Hoefer v. Hall

Annotate this Case

411 P.2d 230 (1965)

75 N.M. 751

Herman F. HOEFER, Plaintiff-Appellee, v. Tate HALL, Defendant-Appellant.

No. 7679.

Supreme Court of New Mexico.

December 6, 1965.

Rehearing Denied February 14, 1966.

*231 McKenna & Sommer, Santa Fe, for appellant.

Bigbee & Byrd, Arthur Coleman, Santa Fe, for appellee.

COMPTON, Justice.

The plaintiff instituted this action against the defendant to recover on a promissory note in the amount of $5,000.00, executed and delivered to him by the defendant and alleged to be for monies loaned.

The defendant admitted the execution and delivery of the note but affirmatively answered, among other things, that simultaneously with the execution of the note, and as a part of the same transaction, the parties entered into a limited partnership agreement which required the plaintiff to pay to the defendant $5,000.00 in exchange for a 5% interest in the partnership when the business of the partnership had been in operation for a period of six months. He further alleged that at the time of the execution of the promissory note and partnership agreement, the parties orally agreed that payment of the note would be made by the application of the money due thereunder to the partnership contributions; that the partnership business was continuously operated for a period of six months and that the obligation under the note was so applied. The defendant counterclaimed against the plaintiff for $5,000.00.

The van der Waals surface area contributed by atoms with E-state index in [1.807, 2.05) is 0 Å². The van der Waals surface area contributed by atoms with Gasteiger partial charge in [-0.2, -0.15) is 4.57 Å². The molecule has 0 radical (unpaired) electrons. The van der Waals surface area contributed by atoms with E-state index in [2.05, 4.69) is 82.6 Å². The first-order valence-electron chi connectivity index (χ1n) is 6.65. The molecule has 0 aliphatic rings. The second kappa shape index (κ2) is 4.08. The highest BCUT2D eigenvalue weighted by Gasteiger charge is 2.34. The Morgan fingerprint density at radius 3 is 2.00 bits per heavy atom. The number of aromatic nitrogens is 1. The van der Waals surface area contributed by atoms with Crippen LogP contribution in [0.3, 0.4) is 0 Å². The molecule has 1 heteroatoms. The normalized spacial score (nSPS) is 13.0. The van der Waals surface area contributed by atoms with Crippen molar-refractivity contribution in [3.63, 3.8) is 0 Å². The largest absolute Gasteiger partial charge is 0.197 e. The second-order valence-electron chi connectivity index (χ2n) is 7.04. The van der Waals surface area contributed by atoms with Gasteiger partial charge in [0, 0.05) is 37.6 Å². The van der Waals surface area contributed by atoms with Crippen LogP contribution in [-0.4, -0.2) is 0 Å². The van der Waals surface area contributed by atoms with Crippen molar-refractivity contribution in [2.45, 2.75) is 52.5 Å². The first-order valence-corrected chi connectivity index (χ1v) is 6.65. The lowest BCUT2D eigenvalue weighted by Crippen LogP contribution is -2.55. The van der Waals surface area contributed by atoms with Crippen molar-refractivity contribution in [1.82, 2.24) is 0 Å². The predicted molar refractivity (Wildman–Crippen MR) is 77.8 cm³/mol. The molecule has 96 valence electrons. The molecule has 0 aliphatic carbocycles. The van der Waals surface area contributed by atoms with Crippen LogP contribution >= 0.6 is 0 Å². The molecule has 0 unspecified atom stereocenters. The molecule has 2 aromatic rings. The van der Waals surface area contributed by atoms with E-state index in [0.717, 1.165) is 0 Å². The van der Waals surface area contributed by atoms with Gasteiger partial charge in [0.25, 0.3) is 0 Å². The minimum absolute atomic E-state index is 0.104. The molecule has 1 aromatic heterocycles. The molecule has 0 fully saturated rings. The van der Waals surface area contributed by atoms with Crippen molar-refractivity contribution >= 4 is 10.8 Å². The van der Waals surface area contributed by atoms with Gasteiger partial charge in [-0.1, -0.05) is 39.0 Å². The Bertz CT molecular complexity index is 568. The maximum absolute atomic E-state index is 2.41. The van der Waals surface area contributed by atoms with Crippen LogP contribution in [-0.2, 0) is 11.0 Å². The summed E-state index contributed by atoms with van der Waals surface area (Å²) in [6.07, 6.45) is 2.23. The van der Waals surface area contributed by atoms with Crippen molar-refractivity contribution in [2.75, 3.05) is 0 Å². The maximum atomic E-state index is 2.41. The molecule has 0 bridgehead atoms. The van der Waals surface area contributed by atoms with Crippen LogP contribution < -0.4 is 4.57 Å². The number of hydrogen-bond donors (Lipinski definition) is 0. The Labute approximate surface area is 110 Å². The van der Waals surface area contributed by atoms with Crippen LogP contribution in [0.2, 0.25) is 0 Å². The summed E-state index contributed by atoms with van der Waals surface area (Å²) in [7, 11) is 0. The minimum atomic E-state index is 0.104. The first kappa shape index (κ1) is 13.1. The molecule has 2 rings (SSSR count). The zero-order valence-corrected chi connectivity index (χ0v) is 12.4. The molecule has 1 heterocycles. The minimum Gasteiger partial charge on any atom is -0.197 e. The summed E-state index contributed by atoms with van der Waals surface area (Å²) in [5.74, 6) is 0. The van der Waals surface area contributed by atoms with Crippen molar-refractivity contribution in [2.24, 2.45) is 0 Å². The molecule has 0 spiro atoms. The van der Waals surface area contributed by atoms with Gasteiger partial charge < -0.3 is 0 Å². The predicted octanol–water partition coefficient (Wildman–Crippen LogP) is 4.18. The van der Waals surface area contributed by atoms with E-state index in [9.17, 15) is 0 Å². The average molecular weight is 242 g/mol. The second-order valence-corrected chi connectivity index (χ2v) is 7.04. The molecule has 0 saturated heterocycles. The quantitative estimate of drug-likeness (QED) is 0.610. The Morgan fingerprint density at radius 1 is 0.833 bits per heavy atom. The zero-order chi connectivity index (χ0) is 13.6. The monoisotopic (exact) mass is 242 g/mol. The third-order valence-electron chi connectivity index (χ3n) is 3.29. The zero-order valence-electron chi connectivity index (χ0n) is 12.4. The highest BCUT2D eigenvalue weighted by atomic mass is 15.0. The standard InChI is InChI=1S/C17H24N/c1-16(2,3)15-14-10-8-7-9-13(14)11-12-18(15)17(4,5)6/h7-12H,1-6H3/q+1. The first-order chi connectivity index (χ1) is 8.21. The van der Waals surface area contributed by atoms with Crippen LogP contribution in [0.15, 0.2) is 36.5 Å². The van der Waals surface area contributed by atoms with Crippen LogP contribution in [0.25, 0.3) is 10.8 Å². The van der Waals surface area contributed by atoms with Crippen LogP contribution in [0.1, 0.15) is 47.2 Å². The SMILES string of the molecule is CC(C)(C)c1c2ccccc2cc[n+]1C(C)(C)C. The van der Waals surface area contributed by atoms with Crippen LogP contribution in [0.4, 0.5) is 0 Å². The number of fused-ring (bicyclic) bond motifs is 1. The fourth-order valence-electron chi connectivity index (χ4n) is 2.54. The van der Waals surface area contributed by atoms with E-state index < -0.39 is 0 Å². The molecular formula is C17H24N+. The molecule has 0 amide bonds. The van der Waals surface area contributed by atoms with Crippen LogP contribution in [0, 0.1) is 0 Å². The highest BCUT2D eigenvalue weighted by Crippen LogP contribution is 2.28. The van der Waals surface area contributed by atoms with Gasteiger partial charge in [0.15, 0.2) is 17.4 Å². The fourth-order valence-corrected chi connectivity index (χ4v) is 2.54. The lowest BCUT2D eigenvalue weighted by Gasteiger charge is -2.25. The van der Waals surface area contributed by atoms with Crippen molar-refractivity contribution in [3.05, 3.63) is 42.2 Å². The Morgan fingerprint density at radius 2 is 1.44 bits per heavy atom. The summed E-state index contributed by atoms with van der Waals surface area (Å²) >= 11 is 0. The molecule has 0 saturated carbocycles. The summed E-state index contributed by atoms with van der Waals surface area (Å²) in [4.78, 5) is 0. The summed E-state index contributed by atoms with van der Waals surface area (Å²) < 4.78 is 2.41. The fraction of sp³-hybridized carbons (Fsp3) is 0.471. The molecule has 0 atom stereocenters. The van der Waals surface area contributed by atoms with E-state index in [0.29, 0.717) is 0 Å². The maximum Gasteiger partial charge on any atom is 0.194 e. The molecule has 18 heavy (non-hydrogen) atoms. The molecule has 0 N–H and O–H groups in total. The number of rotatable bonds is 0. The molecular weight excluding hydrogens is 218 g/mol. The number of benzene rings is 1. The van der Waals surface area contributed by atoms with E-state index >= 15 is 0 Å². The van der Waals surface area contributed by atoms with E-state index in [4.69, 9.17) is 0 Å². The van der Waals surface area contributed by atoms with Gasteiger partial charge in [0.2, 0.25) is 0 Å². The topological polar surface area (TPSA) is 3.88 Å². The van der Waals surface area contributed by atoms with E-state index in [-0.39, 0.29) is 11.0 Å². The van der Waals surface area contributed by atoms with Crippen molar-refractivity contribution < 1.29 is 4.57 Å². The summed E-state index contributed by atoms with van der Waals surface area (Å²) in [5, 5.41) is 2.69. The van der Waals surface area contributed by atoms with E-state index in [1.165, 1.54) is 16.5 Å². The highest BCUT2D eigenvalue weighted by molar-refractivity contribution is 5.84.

Following a pretrial conference, and upon consideration of the pleadings, affidavits and depositions, the court granted the plaintiff's motion for summary judgment and dismissed the defendant's counterclaim. From this judgment the defendant appeals.

The following facts are uncontroverted. In late 1957, the appellant, Tate Hall, was seeking funds with which to commence a business consisting of the sale of dry cleaning and laundry receiving boxes manufactured in accordance with plans and specifications and pursuant to a patent to be applied for by him. On December 6, 1957, he received from appellee Hoefer the sum of $5,000.00 for which he executed and delivered his promissory note due and payable, without interest, on July 1, 1958. Simultaneously with the execution of the note the appellee entered into a limited partnership agreement with the appellant whereby they agreed to form a limited partnership pursuant to § 66-2-2 of the Uniform Limited Partnership Act, N.M.S.A. 1953 Comp., and to execute a certificate of limited partnership.